Here's what to do if you get scammed, and ways to prevent it happening in the first place.

“Hello. This is the Internal Revenue Service. You have been found guilty of tax miscalculation and owe us $1,200. Please make this payment now or you risk arrest.”

Phone calls like this are a common scam tactic around tax time, and the Federal Trade Commission has advice on avoiding them. (One dead giveaway is that the IRS doesn’t cold call or email people.) But what happens if you do fall for a scam?

The Financial Industry Regulatory Authority just put out a study of the “non-traditional costs” of fraud, for which they interviewed 600 victims. Here’s what the victims said they got hit with after their money was stolen…

  • Late fees/interest: 25 percent
  • Fees for bounced checks: 23 percent
  • Legal fees: 19 percent
  • Lost wages: 18 percent

Getting ripped off is just the start of a big, expensive hassle. Here’s how you sort it out, minimize your losses, and make sure it doesn’t happen again…

How to limit your losses

On late fees and bounced checks: The best way to avoid the damage of a low balance after getting scammed is to be upfront with your bank, as quickly as possible. Jonathon Ping’s MyMoneyBlog gives advice for getting overdraft fees waived, but it’s relevant for fraud victims, too. Basically…

  • Be nice but firm. Remember that bank customer service reps are people, too.
  • Tell them your personal story. Overdraft fees are (usually) your fault, while scams aren’t. Your bank should be willing to work with you once you share what’s going on. Chase Bank has a page dedicated to explaining the first steps to take if you think you’ve been a fraud victim.
  • Try multiple mediums. If a phone call doesn’t work, try visiting a bank branch in person and explaining what happened.

On debit or ATM cards: Under something called the Electronic Fund Transfer Act, you will not be held responsible for unauthorized transactions for a missing ATM or debit card if you report it before someone uses it. But you could lose a lot of money if you delay reporting it. According to the Federal Trade Commission, if you report it stolen within two days of the theft, your maximum loss is $50. But wait until after 60 days to report it, and you could lose everything in your bank account.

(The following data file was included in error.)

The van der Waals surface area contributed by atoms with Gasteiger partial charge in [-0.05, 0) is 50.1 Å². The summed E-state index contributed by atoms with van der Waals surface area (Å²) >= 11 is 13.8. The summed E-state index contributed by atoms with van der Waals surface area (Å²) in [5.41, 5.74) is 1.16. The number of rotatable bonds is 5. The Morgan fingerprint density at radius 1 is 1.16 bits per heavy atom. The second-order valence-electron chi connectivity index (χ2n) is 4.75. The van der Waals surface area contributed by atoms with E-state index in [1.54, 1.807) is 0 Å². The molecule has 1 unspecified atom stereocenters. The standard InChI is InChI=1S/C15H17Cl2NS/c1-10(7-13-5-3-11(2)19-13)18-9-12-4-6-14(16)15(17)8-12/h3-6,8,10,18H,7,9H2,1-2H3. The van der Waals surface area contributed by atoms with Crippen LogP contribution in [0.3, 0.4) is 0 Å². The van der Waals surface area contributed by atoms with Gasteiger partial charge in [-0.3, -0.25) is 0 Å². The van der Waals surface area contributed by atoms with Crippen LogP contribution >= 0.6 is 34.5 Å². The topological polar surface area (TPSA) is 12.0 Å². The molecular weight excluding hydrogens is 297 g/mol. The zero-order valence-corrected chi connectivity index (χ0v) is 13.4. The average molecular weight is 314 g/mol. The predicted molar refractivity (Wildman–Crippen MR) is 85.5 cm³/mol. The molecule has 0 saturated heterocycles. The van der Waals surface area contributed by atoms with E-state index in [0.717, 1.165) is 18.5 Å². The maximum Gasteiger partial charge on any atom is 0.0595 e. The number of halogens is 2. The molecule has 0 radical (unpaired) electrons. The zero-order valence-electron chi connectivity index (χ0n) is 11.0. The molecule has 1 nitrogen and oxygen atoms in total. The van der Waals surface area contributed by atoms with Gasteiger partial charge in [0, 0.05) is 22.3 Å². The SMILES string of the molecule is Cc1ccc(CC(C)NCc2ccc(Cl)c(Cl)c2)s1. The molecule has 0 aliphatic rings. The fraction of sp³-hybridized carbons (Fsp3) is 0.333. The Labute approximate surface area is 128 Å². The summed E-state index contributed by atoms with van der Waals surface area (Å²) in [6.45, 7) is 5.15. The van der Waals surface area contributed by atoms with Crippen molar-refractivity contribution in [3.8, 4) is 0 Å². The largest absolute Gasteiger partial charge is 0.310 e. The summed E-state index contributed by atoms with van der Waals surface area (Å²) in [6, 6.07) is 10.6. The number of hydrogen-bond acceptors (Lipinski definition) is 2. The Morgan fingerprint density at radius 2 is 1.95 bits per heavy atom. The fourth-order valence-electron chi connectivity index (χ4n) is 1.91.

On credit cards: Again, you should report a theft or unauthorized charge to your credit card companies as soon as possible. Credit card have better protections built into them, thanks to the Fair Credit Billing Act. Your card can only be charged up to $50, when used without your permission.

You should never give out your credit card number to someone who asks for it over the phone. Sometimes scammers have part of your billing account information already, or pretend to. They will try to get you to “confirm” the rest so they can say you approved the charge, which might make it harder for you to fight later.

On cash: You should never mail a money order or use a wire transfer for someone you don’t know personally. If the business is a scam, you will never see that money again, since using cash causes you to give up your right to dispute fraudulent charges.


Getting back on your feet

After any type of theft happens, your first step should be to call the police and file a report. Even if they can’t track down the criminals who stole your information, you’ll have documented proof that a crime occurred.

Your next steps should be to call your creditors and your bank, as mentioned above.

Then call the three credit reporting agencies and ask that a fraud alert be placed on your credit report. Now you’ll be able to order a free copy of your credit report, where you can check for incorrect information and make sure someone isn’t using your identity to get credit. Fraud alerts last for 90 days (after which you can renew them) and don’t affect your credit score.

You can also go a step further and place a “credit freeze” on your report, which makes it a much bigger hassle for potential thieves — and you — to open new credit accounts. This lasts until you have it removed.

How to file a complaint

If you’re a victim of identity theft, or if someone is fraudulently claiming that you owe debt, you can use the FTC Complaint Assistant. If they “detect patterns of fraud and abuse” in a certain business, they may be able to take action to prevent that company from doing business anymore.

If someone keeps calling you at home and you believe they are a spam company, you can add your number to the National Do Not Call Registry to prevent them from contacting you. If they do it anyway after a month, you can file a complaint and get them in trouble.

If the business is listed by the Better Business Bureau — which is not affiliated with the government, but is one of the first places to check for rip-offs — you can file a complaint there to raise your odds of seeing some results. If the business doesn’t resolve your complaint, their rating will drop.


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Meet the Author

Jess Miller

Jess Miller


Miller is the former assistant editor of

Credit & Debt, Tech

credit cards, identity theft, theft

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Article last modified on December 28, 2017 Published by, LLC . Mobile users may also access the AMP Version: Study: The Worst Part About Fraud Isn't The Money - AMP.